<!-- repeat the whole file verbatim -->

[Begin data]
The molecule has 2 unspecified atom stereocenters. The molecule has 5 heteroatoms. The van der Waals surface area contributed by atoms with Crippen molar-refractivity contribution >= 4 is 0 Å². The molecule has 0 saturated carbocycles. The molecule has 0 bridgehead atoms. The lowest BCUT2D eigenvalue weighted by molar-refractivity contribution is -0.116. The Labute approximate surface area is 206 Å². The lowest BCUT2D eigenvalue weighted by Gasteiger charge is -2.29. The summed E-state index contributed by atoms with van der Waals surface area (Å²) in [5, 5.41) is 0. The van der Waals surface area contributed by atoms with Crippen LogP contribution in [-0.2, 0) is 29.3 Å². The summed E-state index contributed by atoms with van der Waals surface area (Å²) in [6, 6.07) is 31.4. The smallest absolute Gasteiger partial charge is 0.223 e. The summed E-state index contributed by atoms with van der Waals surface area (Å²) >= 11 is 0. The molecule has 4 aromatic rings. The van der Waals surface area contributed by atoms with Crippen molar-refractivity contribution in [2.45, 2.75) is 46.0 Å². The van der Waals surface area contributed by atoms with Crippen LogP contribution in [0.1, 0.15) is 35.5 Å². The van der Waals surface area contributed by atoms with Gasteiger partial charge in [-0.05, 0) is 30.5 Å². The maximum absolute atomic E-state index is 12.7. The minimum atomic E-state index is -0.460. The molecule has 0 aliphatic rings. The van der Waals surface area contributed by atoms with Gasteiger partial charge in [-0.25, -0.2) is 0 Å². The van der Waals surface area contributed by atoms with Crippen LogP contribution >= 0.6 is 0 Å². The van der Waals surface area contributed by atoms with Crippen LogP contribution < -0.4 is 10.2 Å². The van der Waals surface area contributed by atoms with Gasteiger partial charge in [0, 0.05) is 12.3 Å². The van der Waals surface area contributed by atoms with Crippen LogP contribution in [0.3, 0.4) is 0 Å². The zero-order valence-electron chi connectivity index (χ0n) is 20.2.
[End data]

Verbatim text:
The molecule has 2 unspecified atom stereocenters. The molecule has 5 heteroatoms. The van der Waals surface area contributed by atoms with Crippen molar-refractivity contribution >= 4 is 0 Å². The molecule has 0 saturated carbocycles. The molecule has 0 bridgehead atoms. The lowest BCUT2D eigenvalue weighted by molar-refractivity contribution is -0.116. The Labute approximate surface area is 206 Å². The lowest BCUT2D eigenvalue weighted by Gasteiger charge is -2.29. The summed E-state index contributed by atoms with van der Waals surface area (Å²) in [5, 5.41) is 0. The van der Waals surface area contributed by atoms with Crippen LogP contribution in [-0.2, 0) is 29.3 Å². The summed E-state index contributed by atoms with van der Waals surface area (Å²) in [6, 6.07) is 31.4. The smallest absolute Gasteiger partial charge is 0.223 e. The summed E-state index contributed by atoms with van der Waals surface area (Å²) >= 11 is 0. The molecule has 4 aromatic rings. The van der Waals surface area contributed by atoms with Crippen molar-refractivity contribution in [2.45, 2.75) is 46.0 Å². The van der Waals surface area contributed by atoms with Crippen LogP contribution in [0.1, 0.15) is 35.5 Å². The van der Waals surface area contributed by atoms with Gasteiger partial charge in [-0.05, 0) is 30.5 Å². The maximum absolute atomic E-state index is 12.7. The minimum atomic E-state index is -0.460. The molecule has 0 aliphatic rings. The van der Waals surface area contributed by atoms with Gasteiger partial charge in [-0.25, -0.2) is 0 Å². The van der Waals surface area contributed by atoms with Crippen LogP contribution >= 0.6 is 0 Å². The van der Waals surface area contributed by atoms with Crippen LogP contribution < -0.4 is 10.2 Å². The van der Waals surface area contributed by atoms with Gasteiger partial charge in [0, 0.05) is 12.3 Å². The van der Waals surface area contributed by atoms with Crippen LogP contribution in [0.3, 0.4) is 0 Å². The zero-order valence-electron chi connectivity index (χ0n) is 20.2.